In this state of uncertainty, prosecutors and defense lawyers – again, I think, acting in good faith all around – filled in the crucial knowledge gap in predictably self-serving ways. Beginning with these self-serving premises, each side perceived the other to be suffering from an unrecognized cognitive bias. Further deliberations were futile when each side was convinced the other just did not get it.
That, anyway, is my take on the Wisconsin experience. I know that many other law professors have served on similar innocence commissions in other states, and I would be interested in hearing about their experiences.
(Michael O’Hear) It’s always interesting to see a topic one is writing about show up in the advance sheets. (I suppose “interesting” isn’t quite the right word for it when a new case requires a massive rewrite – as happened to me when the Supreme Court decided Blakely v. Washington – but fortunately that’s not where this post is headed.) I’ve been on a procedural justice kick in my scholarship for the past couple years. First, I took on procedural justice in plea bargaining (e.g., here and here). Then, I got interested in how the social psychology model of procedural justice might play out in the sentencing context, particularly with respect to the explanation for the sentence provided by the sentencing judge. The Seventh Circuit had a good decision in this regard a few years ago in United States v. Cunningham, 429 F.3d 673 (7th Cir. 2005), which indicated that judges must provide an express reason for rejecting nonfrivolous arguments made by defendants for a sentence below the recommended sentencing guidelines range. As I discuss in a forthcoming Florida State Law Review article, however, post-Cunnighamcases, including the Supreme Court’s decision in Rita v. United States, 551 U.S. 338 (2007), have largely undermined the robust explanation requirement that was seemingly contemplated by Cunningham.
But a new Seventh Circuit decision from just last week, United States v. Harris, tells us that the Cunningham explanation requirement still has some life left.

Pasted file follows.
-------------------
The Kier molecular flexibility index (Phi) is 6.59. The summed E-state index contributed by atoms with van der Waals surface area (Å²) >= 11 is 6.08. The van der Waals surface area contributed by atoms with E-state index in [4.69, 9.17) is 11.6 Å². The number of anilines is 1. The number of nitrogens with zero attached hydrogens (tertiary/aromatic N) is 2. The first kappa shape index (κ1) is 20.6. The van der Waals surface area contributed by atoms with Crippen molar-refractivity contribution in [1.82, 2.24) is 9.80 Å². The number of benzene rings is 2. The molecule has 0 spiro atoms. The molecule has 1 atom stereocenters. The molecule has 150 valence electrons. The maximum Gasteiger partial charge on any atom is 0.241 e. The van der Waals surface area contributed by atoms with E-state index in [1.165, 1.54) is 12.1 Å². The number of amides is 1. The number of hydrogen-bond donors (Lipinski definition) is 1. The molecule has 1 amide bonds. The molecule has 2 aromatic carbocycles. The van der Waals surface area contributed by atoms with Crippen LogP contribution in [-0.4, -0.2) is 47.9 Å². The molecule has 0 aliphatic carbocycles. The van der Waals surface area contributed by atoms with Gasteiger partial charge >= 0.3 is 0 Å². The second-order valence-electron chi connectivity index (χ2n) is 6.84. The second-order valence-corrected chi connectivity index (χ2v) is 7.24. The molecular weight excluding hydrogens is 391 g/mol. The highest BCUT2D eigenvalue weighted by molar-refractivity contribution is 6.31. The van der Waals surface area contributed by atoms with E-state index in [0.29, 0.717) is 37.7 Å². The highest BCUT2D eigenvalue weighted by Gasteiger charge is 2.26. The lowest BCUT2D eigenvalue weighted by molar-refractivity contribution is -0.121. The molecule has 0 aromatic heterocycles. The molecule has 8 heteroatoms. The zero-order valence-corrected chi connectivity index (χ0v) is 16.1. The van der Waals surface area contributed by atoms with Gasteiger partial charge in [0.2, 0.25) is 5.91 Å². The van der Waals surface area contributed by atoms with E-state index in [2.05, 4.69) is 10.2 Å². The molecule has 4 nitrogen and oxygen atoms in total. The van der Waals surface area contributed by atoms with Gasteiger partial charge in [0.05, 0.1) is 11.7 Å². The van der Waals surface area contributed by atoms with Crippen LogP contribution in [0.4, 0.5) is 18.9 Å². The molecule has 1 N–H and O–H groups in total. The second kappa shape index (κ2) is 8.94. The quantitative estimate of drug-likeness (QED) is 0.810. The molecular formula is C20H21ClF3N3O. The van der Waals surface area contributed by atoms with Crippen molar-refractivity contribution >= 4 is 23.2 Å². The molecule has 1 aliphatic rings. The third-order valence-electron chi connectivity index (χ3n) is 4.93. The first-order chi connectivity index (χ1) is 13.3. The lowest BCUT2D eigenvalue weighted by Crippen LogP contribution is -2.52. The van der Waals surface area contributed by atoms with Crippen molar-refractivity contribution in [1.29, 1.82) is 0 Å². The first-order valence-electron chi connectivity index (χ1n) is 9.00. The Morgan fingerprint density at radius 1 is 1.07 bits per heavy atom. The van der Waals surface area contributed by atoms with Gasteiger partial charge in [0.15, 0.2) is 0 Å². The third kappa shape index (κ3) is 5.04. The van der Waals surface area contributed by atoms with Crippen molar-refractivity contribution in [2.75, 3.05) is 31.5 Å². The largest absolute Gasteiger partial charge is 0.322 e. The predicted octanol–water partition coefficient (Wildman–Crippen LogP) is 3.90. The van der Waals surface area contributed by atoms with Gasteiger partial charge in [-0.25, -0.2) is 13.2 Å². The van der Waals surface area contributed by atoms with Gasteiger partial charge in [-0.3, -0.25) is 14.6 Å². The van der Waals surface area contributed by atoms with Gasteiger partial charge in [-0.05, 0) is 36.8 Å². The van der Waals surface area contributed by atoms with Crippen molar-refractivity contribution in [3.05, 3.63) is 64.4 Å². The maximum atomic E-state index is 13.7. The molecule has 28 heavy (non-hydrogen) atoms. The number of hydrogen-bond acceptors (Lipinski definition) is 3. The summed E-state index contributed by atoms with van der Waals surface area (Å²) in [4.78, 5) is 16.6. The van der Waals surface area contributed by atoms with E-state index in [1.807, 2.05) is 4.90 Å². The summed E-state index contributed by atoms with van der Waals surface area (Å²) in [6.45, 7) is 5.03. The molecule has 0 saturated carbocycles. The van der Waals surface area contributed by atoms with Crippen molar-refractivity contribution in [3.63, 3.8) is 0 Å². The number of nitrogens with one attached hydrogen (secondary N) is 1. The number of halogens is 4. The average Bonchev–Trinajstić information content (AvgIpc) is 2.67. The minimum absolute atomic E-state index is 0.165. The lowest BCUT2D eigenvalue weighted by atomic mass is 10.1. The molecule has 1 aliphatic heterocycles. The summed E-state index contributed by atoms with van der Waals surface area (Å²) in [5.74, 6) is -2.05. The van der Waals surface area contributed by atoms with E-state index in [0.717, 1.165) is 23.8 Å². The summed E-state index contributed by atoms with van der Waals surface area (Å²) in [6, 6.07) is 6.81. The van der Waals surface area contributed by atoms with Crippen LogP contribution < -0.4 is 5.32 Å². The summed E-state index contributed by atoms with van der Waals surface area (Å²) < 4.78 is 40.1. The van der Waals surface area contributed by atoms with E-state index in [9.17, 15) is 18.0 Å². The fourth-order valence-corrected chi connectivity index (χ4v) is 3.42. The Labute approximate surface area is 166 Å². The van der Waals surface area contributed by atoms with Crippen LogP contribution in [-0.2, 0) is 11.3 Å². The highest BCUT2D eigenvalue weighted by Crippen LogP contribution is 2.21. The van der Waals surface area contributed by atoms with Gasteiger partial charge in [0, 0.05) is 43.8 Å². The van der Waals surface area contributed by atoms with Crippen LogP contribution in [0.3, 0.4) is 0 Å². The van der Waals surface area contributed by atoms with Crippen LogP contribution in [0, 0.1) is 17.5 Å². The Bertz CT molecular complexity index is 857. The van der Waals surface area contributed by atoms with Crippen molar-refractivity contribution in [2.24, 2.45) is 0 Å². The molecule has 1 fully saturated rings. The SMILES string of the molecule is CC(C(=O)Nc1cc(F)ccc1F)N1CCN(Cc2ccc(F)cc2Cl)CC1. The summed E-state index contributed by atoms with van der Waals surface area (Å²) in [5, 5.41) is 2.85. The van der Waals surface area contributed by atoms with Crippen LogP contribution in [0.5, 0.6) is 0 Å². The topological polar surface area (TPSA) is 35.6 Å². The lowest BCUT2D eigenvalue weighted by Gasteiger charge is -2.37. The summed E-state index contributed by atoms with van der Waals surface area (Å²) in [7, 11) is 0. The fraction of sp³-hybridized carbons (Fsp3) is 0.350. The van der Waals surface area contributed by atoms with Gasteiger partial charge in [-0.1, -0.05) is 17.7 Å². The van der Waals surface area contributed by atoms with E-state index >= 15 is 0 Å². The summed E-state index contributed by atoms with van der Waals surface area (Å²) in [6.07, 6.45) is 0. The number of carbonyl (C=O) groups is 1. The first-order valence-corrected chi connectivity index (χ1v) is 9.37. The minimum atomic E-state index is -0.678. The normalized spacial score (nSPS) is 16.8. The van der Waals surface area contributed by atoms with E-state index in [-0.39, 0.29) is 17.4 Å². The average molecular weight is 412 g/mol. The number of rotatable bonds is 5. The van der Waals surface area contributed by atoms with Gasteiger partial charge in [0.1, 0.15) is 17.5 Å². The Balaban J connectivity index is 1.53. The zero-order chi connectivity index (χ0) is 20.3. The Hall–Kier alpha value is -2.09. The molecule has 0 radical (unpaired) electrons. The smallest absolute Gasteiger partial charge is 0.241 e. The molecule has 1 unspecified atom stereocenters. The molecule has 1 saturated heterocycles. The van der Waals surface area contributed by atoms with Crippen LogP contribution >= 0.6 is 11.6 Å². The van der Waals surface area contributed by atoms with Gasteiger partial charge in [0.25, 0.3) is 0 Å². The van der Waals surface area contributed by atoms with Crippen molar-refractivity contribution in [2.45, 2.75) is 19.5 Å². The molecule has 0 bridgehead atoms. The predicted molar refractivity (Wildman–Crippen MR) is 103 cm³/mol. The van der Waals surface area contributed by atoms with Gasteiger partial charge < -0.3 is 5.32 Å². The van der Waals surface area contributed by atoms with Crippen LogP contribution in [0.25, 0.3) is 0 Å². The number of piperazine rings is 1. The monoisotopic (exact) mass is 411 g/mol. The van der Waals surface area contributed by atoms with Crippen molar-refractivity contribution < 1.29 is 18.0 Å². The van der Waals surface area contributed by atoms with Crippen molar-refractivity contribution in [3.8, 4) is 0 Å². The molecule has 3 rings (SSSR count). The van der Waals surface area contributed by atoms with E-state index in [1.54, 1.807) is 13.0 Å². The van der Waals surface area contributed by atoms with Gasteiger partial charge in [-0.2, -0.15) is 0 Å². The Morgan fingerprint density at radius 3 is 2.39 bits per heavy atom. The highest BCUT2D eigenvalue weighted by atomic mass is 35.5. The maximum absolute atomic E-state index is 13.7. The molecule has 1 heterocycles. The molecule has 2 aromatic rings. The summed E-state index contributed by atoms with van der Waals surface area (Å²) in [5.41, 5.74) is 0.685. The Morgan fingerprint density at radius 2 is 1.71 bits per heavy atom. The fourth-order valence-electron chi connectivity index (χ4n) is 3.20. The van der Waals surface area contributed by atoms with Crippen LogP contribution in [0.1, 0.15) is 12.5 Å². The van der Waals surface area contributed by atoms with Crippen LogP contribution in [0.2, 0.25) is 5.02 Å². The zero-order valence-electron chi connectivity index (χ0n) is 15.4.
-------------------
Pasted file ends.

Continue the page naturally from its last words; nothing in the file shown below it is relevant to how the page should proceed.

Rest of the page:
Here’s what happened. David Morrow was sentenced to an eye-popping 504 months in prison for conspiring to sell crack cocaine. This extraordinary punishment was ordered despite the fact that Morrow was diagnosed with diabetes in 2006 and had a leg amputated a few months later. At sentencing, counsel identifed Morrow’s health concerns as a mitigating factor, as did the presentence investigation report prepared by a probation officer. Yet, the sentencing judge said nothing about Morrow’s health problems in imposing a sentence twelve years above the minimum recommended by the federal sentencing guidelines.
Choosing the right criminal defense attorney to represent you or your loved one is the most important decision you can make when charged with a crime
(Fabio Arcila) I wonder how often the Supreme Court has nonchalantly wiped off the law books an entire jurisprudential debate with one blithe sentence. That is exactly what the Court did last term in Arizona v. Johnson, 129 S. Ct. 781 (2009). For very good reasons reflecting the Court’s own muddles, federal and state courts had for many years struggled to define the contours of the police’s search power during traffic stops, and unsurprisingly had come up with widely varying doctrinal formulations. In Johnson, a case that did not even directly raise the issue, the debate over those formulations largely vanished due to one sentence.